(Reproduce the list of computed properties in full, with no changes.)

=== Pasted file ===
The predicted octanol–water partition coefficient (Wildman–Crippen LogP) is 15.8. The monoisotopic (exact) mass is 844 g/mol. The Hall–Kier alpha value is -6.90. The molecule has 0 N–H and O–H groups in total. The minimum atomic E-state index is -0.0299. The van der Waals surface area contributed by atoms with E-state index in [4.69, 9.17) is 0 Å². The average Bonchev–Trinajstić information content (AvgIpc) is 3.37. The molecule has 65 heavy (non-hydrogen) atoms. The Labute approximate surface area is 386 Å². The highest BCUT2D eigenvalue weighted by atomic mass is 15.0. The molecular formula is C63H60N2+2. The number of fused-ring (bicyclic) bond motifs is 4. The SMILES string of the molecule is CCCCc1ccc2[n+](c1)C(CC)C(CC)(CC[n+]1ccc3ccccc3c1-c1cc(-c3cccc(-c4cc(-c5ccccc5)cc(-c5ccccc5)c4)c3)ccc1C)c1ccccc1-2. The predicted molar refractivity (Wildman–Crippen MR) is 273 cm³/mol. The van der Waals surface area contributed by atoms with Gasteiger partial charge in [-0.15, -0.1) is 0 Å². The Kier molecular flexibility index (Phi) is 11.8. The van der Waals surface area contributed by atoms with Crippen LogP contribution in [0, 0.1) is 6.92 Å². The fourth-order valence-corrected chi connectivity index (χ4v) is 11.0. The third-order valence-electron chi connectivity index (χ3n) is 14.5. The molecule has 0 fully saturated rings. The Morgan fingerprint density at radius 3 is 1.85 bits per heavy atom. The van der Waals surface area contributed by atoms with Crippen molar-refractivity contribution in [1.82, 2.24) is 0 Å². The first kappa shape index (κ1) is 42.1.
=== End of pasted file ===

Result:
The predicted octanol–water partition coefficient (Wildman–Crippen LogP) is 15.8. The monoisotopic (exact) mass is 844 g/mol. The Hall–Kier alpha value is -6.90. The molecule has 0 N–H and O–H groups in total. The minimum atomic E-state index is -0.0299. The van der Waals surface area contributed by atoms with E-state index in [4.69, 9.17) is 0 Å². The average Bonchev–Trinajstić information content (AvgIpc) is 3.37. The molecule has 65 heavy (non-hydrogen) atoms. The Labute approximate surface area is 386 Å². The highest BCUT2D eigenvalue weighted by atomic mass is 15.0. The molecular formula is C63H60N2+2. The number of fused-ring (bicyclic) bond motifs is 4. The SMILES string of the molecule is CCCCc1ccc2[n+](c1)C(CC)C(CC)(CC[n+]1ccc3ccccc3c1-c1cc(-c3cccc(-c4cc(-c5ccccc5)cc(-c5ccccc5)c4)c3)ccc1C)c1ccccc1-2. The predicted molar refractivity (Wildman–Crippen MR) is 273 cm³/mol. The van der Waals surface area contributed by atoms with Gasteiger partial charge in [-0.15, -0.1) is 0 Å². The Kier molecular flexibility index (Phi) is 11.8. The van der Waals surface area contributed by atoms with Crippen LogP contribution in [0, 0.1) is 6.92 Å². The fourth-order valence-corrected chi connectivity index (χ4v) is 11.0. The third-order valence-electron chi connectivity index (χ3n) is 14.5. The molecule has 0 fully saturated rings. The Morgan fingerprint density at radius 3 is 1.85 bits per heavy atom. The van der Waals surface area contributed by atoms with Crippen molar-refractivity contribution in [1.82, 2.24) is 0 Å². The first kappa shape index (κ1) is 42.1.